Active Campaign Spam

Active Campaign Spam

Active Campaign SpamActive Campaign Spam

To begin building an automation in ActiveCampaign, begin with a “trigger.” There are a number of ways you can trigger an automation, consisting of: When a tag is added When a contact signs up for a list When a contact sends a form E-commerce and on-site choices (available in the “Pro” plan) When the contact reaches a particular point in another automation.

From there, you can start constructing the actions in your automation. Some actions that are offered in ActiveCampaign’s automations are: Send an e-mail Notify an employee Wait conditions If/then conditionals Split traffic for screening Skip to other parts of the automation Track objectives (The contact can skip to the objective’s place in the automation.) Start or end another automation, or end the existing automation Post a webhook Subscribe or unsubscribe the contact to/from lists Update contact information Include and eliminate tags Include a note Lead scoring, SMS and site messages, and Facebook Custom-made Audience management are all “Pro” functions – Active Campaign Spam.

Contrast with ConvertKit‘s Automations, which are more restricted. On ConvertKit, you can set off an automation when: The contact sends a form The contact makes a purchase A tag is added to the contact A custom-made field is updated with a specific value From there, you can produce Conditions, to examine whether the contact has a certain tag or custom field worth.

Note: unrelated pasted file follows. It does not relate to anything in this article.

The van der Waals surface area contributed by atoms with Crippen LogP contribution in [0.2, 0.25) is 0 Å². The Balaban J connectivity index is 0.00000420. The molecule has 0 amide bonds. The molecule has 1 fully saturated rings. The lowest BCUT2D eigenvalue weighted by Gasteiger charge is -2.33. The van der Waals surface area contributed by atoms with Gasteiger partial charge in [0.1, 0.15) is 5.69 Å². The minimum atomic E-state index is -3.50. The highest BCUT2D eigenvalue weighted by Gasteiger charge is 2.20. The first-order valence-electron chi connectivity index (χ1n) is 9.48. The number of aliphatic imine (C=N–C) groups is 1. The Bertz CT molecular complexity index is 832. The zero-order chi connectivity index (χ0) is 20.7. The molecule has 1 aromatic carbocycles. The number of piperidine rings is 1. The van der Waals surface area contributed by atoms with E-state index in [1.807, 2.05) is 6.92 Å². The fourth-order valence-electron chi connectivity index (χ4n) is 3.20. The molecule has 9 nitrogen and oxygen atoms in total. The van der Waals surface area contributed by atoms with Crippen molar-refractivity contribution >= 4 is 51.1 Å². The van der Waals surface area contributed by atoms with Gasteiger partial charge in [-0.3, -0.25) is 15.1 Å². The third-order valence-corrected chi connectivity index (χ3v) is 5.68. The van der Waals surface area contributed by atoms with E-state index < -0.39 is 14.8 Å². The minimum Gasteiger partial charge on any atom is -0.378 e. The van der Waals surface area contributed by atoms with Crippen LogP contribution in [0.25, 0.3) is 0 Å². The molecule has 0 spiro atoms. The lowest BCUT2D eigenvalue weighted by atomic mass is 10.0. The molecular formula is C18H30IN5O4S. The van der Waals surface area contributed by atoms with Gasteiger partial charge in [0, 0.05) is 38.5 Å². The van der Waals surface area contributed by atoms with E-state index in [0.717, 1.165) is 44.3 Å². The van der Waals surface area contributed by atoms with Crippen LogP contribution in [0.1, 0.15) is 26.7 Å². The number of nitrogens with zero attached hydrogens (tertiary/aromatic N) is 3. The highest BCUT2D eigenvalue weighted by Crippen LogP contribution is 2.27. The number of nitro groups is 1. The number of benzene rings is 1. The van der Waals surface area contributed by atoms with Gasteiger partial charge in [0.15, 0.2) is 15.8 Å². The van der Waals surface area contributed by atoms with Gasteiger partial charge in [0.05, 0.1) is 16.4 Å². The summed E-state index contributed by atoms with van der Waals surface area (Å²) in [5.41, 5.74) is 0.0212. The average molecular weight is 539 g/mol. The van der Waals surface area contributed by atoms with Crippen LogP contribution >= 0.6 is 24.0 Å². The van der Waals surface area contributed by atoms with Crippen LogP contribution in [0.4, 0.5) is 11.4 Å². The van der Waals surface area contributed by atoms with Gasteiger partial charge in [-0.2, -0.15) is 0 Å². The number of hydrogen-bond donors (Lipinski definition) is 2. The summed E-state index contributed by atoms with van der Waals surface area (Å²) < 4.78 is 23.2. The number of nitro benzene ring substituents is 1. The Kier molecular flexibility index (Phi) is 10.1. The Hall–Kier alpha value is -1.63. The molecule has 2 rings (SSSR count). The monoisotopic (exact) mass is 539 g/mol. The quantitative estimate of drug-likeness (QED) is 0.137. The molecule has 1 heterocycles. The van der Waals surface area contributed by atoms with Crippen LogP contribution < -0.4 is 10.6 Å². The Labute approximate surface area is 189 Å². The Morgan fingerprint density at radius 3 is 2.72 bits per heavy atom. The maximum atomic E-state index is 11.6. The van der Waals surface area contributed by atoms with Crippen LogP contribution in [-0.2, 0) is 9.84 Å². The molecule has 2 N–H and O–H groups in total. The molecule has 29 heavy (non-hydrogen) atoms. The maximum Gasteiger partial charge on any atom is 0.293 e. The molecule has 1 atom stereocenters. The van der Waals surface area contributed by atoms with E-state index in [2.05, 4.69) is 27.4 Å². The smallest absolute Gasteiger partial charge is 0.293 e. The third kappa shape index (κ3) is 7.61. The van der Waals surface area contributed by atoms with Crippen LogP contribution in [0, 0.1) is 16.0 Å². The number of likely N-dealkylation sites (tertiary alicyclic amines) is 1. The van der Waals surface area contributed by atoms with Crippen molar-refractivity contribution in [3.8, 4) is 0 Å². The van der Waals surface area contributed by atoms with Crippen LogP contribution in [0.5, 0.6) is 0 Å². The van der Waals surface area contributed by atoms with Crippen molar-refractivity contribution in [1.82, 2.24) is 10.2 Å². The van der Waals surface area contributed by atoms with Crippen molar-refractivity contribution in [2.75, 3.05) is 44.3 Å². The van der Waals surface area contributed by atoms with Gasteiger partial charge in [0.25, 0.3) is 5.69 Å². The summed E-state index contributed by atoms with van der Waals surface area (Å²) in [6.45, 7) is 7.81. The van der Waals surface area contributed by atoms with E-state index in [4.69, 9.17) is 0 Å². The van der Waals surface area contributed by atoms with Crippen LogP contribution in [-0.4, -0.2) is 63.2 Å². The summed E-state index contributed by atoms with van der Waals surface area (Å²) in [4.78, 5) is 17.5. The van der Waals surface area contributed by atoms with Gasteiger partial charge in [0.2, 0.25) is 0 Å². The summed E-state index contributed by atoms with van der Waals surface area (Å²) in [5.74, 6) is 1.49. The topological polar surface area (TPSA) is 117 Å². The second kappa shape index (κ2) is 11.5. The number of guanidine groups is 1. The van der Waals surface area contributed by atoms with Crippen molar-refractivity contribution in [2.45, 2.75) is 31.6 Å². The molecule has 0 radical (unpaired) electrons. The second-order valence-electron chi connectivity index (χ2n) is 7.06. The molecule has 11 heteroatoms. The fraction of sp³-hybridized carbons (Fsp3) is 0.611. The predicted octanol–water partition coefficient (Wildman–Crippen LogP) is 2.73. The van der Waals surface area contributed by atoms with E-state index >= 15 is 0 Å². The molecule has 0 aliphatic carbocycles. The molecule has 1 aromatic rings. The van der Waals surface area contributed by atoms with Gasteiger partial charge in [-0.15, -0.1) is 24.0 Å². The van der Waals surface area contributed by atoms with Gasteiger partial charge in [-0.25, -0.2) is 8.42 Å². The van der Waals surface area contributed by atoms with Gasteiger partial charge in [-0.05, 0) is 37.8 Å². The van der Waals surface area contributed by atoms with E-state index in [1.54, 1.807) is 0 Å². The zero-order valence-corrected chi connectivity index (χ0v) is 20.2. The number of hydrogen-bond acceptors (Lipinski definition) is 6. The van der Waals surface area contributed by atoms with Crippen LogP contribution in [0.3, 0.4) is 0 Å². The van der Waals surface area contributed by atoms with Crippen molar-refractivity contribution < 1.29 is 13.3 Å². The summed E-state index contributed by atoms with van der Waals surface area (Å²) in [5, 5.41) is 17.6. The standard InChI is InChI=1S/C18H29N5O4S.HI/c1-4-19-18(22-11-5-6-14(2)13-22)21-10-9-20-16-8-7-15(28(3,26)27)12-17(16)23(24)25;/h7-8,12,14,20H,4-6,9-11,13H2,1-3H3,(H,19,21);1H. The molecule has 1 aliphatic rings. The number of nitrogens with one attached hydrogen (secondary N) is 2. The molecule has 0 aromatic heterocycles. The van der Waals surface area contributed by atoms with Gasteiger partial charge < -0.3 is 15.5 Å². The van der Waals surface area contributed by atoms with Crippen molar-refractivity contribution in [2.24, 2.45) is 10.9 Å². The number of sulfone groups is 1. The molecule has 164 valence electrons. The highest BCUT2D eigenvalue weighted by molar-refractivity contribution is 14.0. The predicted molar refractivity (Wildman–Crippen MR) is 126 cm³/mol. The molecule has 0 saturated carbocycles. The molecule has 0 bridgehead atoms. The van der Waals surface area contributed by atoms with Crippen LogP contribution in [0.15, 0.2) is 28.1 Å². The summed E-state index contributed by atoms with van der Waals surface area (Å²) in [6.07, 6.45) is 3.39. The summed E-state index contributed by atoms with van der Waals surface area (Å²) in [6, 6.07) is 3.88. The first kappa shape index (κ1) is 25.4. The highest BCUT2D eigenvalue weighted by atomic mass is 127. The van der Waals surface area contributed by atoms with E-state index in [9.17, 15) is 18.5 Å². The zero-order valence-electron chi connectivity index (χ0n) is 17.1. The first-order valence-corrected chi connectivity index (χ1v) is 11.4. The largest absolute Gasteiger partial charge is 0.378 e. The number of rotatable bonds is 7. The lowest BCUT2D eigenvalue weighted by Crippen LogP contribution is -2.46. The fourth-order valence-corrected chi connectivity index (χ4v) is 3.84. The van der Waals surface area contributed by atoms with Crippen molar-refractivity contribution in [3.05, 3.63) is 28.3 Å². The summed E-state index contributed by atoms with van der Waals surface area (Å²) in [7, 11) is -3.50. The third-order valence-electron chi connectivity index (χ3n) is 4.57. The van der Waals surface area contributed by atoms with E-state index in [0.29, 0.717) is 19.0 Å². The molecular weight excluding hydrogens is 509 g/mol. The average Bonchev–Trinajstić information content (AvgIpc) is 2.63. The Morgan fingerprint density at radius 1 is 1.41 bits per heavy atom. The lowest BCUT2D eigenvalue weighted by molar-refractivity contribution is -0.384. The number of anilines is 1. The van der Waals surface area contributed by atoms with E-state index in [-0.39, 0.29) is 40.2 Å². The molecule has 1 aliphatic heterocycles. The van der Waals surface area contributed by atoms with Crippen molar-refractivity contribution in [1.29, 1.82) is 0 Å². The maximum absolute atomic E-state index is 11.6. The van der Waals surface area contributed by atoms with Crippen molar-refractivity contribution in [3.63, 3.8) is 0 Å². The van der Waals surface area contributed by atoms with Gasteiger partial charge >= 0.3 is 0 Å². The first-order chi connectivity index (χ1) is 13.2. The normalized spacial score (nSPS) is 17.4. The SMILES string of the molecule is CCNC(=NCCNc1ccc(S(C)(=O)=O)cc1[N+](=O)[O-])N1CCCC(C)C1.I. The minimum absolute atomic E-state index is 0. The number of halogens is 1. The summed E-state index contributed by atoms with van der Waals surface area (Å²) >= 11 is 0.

Active Campaign Spam

You can also create Occasions, which are a bit like ActiveCampaign’s Objectives, however without the reporting. You can track an Event when: A tag is added or eliminated The contact buys A date takes place A custom field is updated with a specific worth You don’t develop emails in ConvertKit’s Automations.

For more on how ActiveCampaign compares to ConvertKit, read my ConvertKit vs ActiveCampaign comparison. The main method I build my list is through an email course. ActiveCampaign makes it easy for me to develop my email course precisely how I wish to construct it. Numerous online marketers build very basic e-mail sequences for their “email courses.” A contact register, and then that contact right away starts getting lessons.

It was simple to build with ActiveCampaign, however impossible when I was with MailChimp. I do not do that technique. My e-mail course is by hand synced with this countdown timer on my site. You have to register by Friday night, and a brand-new course begins each Monday early morning. When I first attempted this methodology, I was on MailChimp.

Active Campaign Spam

Here’s the automation I use to welcome new trainees to my Design Pitfalls course. There’s a few things going on here: The automation sends all contacts a “welcome e-mail (Active Campaign Spam).” The automation verifies that it’s not Friday. If it’s not Friday, the automation waits up until it is Friday. At 11am, it sends out a “pump up” e-mail to get the students all set for next week’s course, and motivate them to share it with pals.

The contact will start getting lessons the following Monday morning. If it is Friday and after 7pm, the contact missed out on registration for next week’s class. They’ll get the pump up email the following Friday early morning, and lessons the Monday after that. It was difficult for me to automate this with MailChimp.